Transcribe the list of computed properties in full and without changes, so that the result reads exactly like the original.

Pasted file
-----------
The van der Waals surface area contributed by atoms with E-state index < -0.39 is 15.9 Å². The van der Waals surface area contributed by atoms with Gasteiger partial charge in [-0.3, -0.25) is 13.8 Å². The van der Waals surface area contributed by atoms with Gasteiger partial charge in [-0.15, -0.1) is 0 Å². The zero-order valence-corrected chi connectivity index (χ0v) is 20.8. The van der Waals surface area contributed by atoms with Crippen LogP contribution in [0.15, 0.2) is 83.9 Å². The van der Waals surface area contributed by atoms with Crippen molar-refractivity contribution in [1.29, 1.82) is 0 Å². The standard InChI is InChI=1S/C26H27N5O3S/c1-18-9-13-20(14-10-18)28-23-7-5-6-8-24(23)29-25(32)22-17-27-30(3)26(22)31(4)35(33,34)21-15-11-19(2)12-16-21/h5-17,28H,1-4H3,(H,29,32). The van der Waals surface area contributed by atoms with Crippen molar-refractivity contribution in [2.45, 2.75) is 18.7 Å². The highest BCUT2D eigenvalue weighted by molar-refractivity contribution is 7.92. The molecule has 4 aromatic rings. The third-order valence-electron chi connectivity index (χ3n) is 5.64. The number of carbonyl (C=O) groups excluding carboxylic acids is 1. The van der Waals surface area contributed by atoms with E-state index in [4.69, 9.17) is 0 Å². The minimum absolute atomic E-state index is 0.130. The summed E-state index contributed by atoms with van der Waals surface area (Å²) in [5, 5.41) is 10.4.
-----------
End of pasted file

The van der Waals surface area contributed by atoms with E-state index < -0.39 is 15.9 Å². The van der Waals surface area contributed by atoms with Gasteiger partial charge in [-0.3, -0.25) is 13.8 Å². The van der Waals surface area contributed by atoms with Gasteiger partial charge in [-0.15, -0.1) is 0 Å². The zero-order valence-corrected chi connectivity index (χ0v) is 20.8. The van der Waals surface area contributed by atoms with Crippen LogP contribution in [0.15, 0.2) is 83.9 Å². The van der Waals surface area contributed by atoms with Crippen molar-refractivity contribution in [1.29, 1.82) is 0 Å². The standard InChI is InChI=1S/C26H27N5O3S/c1-18-9-13-20(14-10-18)28-23-7-5-6-8-24(23)29-25(32)22-17-27-30(3)26(22)31(4)35(33,34)21-15-11-19(2)12-16-21/h5-17,28H,1-4H3,(H,29,32). The van der Waals surface area contributed by atoms with Crippen molar-refractivity contribution in [2.45, 2.75) is 18.7 Å². The highest BCUT2D eigenvalue weighted by molar-refractivity contribution is 7.92. The molecule has 4 aromatic rings. The third-order valence-electron chi connectivity index (χ3n) is 5.64. The number of carbonyl (C=O) groups excluding carboxylic acids is 1. The van der Waals surface area contributed by atoms with E-state index in [4.69, 9.17) is 0 Å². The minimum absolute atomic E-state index is 0.130. The summed E-state index contributed by atoms with van der Waals surface area (Å²) in [5, 5.41) is 10.4.